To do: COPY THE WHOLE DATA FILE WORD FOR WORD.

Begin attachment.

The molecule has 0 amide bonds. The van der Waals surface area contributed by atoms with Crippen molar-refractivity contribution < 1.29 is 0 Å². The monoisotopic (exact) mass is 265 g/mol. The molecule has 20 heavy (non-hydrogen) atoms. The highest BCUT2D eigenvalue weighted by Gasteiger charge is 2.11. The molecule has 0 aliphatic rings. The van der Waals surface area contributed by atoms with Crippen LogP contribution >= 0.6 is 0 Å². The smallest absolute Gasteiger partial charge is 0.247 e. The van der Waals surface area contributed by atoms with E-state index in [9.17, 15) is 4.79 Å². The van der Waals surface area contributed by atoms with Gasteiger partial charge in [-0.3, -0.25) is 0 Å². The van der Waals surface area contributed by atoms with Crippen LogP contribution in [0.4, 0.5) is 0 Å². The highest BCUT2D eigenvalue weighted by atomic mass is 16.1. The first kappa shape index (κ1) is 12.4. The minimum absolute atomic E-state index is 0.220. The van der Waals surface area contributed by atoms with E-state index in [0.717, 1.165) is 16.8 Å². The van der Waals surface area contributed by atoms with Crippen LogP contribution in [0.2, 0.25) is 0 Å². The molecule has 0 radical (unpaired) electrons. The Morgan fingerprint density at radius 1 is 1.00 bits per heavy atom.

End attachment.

The molecule has 0 amide bonds. The van der Waals surface area contributed by atoms with Crippen molar-refractivity contribution < 1.29 is 0 Å². The monoisotopic (exact) mass is 265 g/mol. The molecule has 20 heavy (non-hydrogen) atoms. The highest BCUT2D eigenvalue weighted by Gasteiger charge is 2.11. The molecule has 0 aliphatic rings. The van der Waals surface area contributed by atoms with Crippen LogP contribution >= 0.6 is 0 Å². The smallest absolute Gasteiger partial charge is 0.247 e. The van der Waals surface area contributed by atoms with E-state index in [9.17, 15) is 4.79 Å². The van der Waals surface area contributed by atoms with Gasteiger partial charge in [-0.3, -0.25) is 0 Å². The van der Waals surface area contributed by atoms with Crippen LogP contribution in [0.4, 0.5) is 0 Å². The highest BCUT2D eigenvalue weighted by atomic mass is 16.1. The first kappa shape index (κ1) is 12.4. The minimum absolute atomic E-state index is 0.220. The van der Waals surface area contributed by atoms with E-state index in [0.717, 1.165) is 16.8 Å². The van der Waals surface area contributed by atoms with Crippen LogP contribution in [0.2, 0.25) is 0 Å². The molecule has 0 radical (unpaired) electrons. The Morgan fingerprint density at radius 1 is 1.00 bits per heavy atom.